Nile basin countries celebrate 20 years of partnership
Ten riparian states sharing the Nile River mark 20th anniversary of their cooperation initiative
By Addis Getachew
Member countries of the world’s largest river came together on Friday in Kigali, the capital of Rwanda, to celebrate the 20th anniversary of the Nile Basin Initiative (NBI) with Egypt staying out of the fold.
High-profile delegations from member countries attended the celebrations that include panel discussions by experts, songs and speeches.
The anniversary takes up the theme: Stronger Together.
"Twenty years of NBI is a time for us to celebrate commendable achievements: At least 84 joint investment projects with an accumulated investment volume of $6.5 billion have been prepared," a Nile Press release quoted Francois Tetero, a member of Rwanda’s Nile Technical Advisory Committee, as saying.
He said: "These projects, like the Nile itself, span across national borders and play an integral part in achieving not only water security but also food and energy security as well as eradicating poverty in the Nile Basin."
"Through capacity building, generation of policies and knowledge, the NBI supports the countries and people of the Nile Basin to better manage their shared water resources," he said. "To date, 30,000 people have benefited from capacity building activities through the NBI while 10,000 knowledge products produced and 16 strategies that provide policy directions for the Member States on trans-boundary aspects, developed."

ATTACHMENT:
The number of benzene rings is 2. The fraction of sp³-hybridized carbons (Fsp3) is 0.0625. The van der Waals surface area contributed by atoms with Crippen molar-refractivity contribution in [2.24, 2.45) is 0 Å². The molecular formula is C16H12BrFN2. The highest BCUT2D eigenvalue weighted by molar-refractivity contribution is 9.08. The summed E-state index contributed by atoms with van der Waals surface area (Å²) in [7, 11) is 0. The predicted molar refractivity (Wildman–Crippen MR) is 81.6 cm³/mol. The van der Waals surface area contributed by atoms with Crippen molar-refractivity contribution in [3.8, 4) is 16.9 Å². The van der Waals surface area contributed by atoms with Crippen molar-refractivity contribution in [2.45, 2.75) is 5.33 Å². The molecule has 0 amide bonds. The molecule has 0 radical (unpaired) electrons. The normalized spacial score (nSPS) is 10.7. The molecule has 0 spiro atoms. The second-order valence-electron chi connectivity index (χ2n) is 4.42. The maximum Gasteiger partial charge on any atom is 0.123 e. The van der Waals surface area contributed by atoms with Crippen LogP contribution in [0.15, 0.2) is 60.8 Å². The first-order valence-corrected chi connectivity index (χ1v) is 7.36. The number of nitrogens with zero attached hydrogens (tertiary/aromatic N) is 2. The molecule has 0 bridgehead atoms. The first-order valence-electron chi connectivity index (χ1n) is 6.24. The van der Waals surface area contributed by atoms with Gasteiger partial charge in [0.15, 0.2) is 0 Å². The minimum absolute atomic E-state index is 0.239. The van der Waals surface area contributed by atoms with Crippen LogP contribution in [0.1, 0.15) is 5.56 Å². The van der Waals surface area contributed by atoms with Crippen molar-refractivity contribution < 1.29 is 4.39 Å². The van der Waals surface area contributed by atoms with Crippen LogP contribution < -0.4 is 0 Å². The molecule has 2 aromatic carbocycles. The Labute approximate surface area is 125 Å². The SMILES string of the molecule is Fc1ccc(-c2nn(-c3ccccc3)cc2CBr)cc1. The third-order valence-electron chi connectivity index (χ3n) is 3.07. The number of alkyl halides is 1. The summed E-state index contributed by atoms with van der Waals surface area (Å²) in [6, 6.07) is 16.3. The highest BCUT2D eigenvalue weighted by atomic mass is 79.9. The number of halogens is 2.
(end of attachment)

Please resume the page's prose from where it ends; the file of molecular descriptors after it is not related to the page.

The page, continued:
Timeout for Egypt
Egypt suspended its membership in 2010 together with Sudan (which returned in 2013) after a Cooperative Framework Agreement (CFA) -- a legal framework that provides for transforming the NBI into a commission rendering old (colonial) treaties on the Nile irrelevant -- was opened for signing.
"Egypt’s suspension of its membership was due to concerns on issues related to water security," NBI Executive Director Innocent Ntabana told Anadolu Agency. "It is a loss both to the NBI and Egypt."
According to NBI documents, six countries signed the CFA but only three ratified it. It will pass into being an international law upon ratification by at least six countries replacing the 1955 water sharing agreement signed by Egypt and Sudan.
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